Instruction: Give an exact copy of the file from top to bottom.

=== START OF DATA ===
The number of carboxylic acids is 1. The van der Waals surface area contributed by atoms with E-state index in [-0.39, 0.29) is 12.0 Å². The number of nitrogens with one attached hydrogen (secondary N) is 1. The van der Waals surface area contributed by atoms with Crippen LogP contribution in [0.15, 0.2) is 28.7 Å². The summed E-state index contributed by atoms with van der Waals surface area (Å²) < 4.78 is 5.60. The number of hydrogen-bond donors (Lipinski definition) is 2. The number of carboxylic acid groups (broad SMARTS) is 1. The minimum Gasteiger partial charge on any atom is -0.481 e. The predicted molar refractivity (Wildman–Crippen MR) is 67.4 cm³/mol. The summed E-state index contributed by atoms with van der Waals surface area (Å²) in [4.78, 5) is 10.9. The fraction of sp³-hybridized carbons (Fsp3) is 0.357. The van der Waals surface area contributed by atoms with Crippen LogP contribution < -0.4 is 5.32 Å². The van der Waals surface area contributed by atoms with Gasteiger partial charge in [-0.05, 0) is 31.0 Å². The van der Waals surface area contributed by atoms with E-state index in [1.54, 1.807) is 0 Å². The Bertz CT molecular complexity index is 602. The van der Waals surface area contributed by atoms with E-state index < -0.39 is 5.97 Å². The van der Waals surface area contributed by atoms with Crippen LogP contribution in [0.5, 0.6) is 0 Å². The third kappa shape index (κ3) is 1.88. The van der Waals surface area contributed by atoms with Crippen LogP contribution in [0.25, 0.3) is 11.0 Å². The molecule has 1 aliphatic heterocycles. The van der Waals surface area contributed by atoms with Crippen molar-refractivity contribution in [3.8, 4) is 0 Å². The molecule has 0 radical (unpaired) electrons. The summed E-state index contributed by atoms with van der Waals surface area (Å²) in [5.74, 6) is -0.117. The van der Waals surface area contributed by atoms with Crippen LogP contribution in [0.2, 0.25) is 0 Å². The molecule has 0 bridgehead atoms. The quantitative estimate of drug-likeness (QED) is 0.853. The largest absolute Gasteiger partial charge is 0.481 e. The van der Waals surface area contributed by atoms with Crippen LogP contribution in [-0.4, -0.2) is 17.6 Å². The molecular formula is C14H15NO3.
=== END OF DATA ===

The number of carboxylic acids is 1. The van der Waals surface area contributed by atoms with E-state index in [-0.39, 0.29) is 12.0 Å². The number of nitrogens with one attached hydrogen (secondary N) is 1. The van der Waals surface area contributed by atoms with Crippen LogP contribution in [0.15, 0.2) is 28.7 Å². The summed E-state index contributed by atoms with van der Waals surface area (Å²) < 4.78 is 5.60. The number of hydrogen-bond donors (Lipinski definition) is 2. The number of carboxylic acid groups (broad SMARTS) is 1. The minimum Gasteiger partial charge on any atom is -0.481 e. The predicted molar refractivity (Wildman–Crippen MR) is 67.4 cm³/mol. The summed E-state index contributed by atoms with van der Waals surface area (Å²) in [4.78, 5) is 10.9. The fraction of sp³-hybridized carbons (Fsp3) is 0.357. The van der Waals surface area contributed by atoms with Crippen LogP contribution < -0.4 is 5.32 Å². The van der Waals surface area contributed by atoms with Gasteiger partial charge in [-0.05, 0) is 31.0 Å². The van der Waals surface area contributed by atoms with E-state index in [1.54, 1.807) is 0 Å². The Bertz CT molecular complexity index is 602. The van der Waals surface area contributed by atoms with E-state index < -0.39 is 5.97 Å². The van der Waals surface area contributed by atoms with Crippen LogP contribution in [0.5, 0.6) is 0 Å². The third kappa shape index (κ3) is 1.88. The van der Waals surface area contributed by atoms with Crippen LogP contribution in [0.25, 0.3) is 11.0 Å². The molecule has 1 aliphatic heterocycles. The van der Waals surface area contributed by atoms with Crippen molar-refractivity contribution in [3.8, 4) is 0 Å². The molecule has 0 radical (unpaired) electrons. The summed E-state index contributed by atoms with van der Waals surface area (Å²) in [5.74, 6) is -0.117. The van der Waals surface area contributed by atoms with Crippen LogP contribution in [0.2, 0.25) is 0 Å². The molecule has 0 bridgehead atoms. The quantitative estimate of drug-likeness (QED) is 0.853. The largest absolute Gasteiger partial charge is 0.481 e. The van der Waals surface area contributed by atoms with Crippen LogP contribution in [-0.4, -0.2) is 17.6 Å². The molecular formula is C14H15NO3.